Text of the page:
Environment Canada says the Maritimes is enjoying a late October heat wave because the region is sandwiched between low pressure and high pressure allowing warm, southerly air to move northward.

Fall foliage past peak

Maple tree past peak in Moncton, 22 Oct 2017 (Dearing)

The fall foliage in Southeast New Brunswick is now past peak and the leaves are starting to tumble to the ground.

Typically a strong wind and/or rain event will bring down most remaining leaves from the trees with maples the first to shed and oaks among the last.

Forestry experts say unseasonably warm weather across the Maritimes this autumn have muted some fall colours.

Rich, vivid displays are most common when days are sunny but cool and nights are cold.

Warm Thanksgiving weekend

Aboiteau Beach, Cap-Pele, NB, 08 Oct 2017 (Dearing)

The jet stream brought warm southerly air into the Maritimes allowing temperatures in Southeast New Brunswick to climb into the 20s this Thanksgiving weekend.

Environment Canada says Greater Moncton reached a daytime high of 20.2 C on 07 October, 23.7 C on 08 October (near the record of 23.9 C from 1970), and 22.9 C on 09 October.

Given the autumn warmth, I couldn’t resist a visit to Aboiteau Beach (and neither could a handful of others) which was near 24 C under a mostly cloudy sky and it was quite windy.

Greenwood, Nova Scotia was the hot spot in Canada hitting 26 C for two days in a row.

September 2017 – Summer continues

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Maple leaves changing colour in Fairview Knoll Park, Moncton, 04 Sept 2017 (Dearing)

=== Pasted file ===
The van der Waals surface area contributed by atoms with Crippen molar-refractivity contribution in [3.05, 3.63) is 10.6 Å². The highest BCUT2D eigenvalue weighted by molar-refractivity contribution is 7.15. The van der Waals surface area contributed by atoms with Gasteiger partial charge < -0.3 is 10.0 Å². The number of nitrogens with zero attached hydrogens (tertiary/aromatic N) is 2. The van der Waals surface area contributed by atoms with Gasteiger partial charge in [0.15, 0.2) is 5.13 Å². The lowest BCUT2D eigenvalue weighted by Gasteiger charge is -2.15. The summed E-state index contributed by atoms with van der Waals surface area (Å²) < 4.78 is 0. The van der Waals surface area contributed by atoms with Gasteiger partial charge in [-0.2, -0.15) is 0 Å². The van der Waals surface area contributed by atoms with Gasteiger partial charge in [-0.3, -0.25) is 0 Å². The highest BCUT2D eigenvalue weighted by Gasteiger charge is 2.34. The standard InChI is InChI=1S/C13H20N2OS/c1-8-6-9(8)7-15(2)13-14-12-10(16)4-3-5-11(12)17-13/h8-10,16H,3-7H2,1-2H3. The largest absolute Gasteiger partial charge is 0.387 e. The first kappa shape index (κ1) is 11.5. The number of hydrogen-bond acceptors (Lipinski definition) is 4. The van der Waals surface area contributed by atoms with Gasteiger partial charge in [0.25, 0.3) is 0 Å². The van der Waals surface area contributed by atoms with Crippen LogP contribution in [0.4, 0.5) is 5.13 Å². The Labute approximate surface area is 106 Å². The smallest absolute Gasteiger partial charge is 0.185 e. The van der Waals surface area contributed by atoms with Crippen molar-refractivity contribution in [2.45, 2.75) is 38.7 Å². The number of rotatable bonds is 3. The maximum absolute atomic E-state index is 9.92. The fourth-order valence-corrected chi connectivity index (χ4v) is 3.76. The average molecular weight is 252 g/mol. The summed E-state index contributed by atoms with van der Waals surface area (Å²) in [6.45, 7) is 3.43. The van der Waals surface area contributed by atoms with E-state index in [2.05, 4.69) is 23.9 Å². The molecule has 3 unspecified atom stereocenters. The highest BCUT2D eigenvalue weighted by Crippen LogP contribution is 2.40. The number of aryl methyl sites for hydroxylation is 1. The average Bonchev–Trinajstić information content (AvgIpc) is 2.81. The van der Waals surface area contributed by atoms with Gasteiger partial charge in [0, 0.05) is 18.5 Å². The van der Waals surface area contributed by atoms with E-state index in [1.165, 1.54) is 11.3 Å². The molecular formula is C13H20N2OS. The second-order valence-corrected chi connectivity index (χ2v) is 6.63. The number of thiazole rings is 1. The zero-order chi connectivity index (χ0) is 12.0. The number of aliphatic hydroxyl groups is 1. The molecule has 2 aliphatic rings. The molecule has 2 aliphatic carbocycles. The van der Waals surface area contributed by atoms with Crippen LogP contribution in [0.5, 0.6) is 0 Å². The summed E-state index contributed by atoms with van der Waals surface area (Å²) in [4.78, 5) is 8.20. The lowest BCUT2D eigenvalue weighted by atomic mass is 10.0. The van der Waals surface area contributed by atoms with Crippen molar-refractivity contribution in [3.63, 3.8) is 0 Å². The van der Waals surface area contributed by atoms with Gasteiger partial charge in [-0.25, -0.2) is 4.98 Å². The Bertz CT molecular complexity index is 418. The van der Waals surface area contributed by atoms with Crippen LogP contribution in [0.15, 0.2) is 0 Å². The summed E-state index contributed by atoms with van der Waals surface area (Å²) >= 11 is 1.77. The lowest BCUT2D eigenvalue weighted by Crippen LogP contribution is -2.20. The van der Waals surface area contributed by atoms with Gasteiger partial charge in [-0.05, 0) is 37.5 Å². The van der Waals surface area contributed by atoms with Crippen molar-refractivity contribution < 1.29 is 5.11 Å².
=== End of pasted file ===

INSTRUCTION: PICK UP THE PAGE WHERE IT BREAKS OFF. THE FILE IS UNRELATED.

September turned out to be a continuation of summer in Southeast New Brunswick right up until month end.

Daytime highs in Greater Moncton climbed above 25 C on ten days and a monthly maximum of 31.1 C turned out to be the warmest of 2017 set in early fall (26 Sept).

Although hurricanes never directly affected the province, meteorologists say much of the warmth last month came from tropical air pushed northward from these storms.

Rainfall was exactly normal but almost all of the precipitation fell during a single rain event spread over two days (6-7 Sept).

SEPTEMBER 2017 ALMANAC (at Greater Moncton Int’l Airport, 1981-2010)

Average HIGH  22.3 C

Average LOW  9.4 C

AVERAGE  15.8 C (about 2.2 degrees ABOVE normal)

Extreme HIGH  31.1 C (26 Sept, warmest high of 2017)

Extreme LOW  0.6 C (30 Sept)

RAINFALL  93.5 mm (Exactly NORMAL)

(Data courtesy Environment Canada)

Warmest high of 2017

Sunflowers flourishing during heat wave, Salisbury, NB, 24 Sept 2017 (Dearing)

Having a heat wave in late September is unusual for Southeast New Brunswick but even more so is that the highest temperature of 2017 has occurred in early autumn.

The thermometer soared to 31.1 C yesterday (26 September) at the Greater Moncton International Airport which breaks the previous maximum of 29.6 C from 2007 and records date back to 1881.

The previous high for the year had been 30.6 C recorded on 04 August.

At least 10 other New Brunswick communities set new record highs yesterday including Fredericton at 32.8 C, Woodstock at 32.3 C and Bouctouche at 31.8 C.

Environment Canada says temperatures will return to more seasonable values by the weekend with highs between 16 and 18 C.

Autumn officially arrives

Hints of fall in Bessborough Park, Moncton, NB (Dearing)

The autumnal equinox arrived in New Brunswick at 5:02pm ADT.

Days and nights are now roughly equal in length and the sun is directly overhead at the equator and will head southward.

The leaves in Greater Moncton are starting to show hints of fall colours and experts say a dry summer could mean the display will not be as brilliant.

The Weather Network is forecasting a warmer and wetter autumn season compared to normal.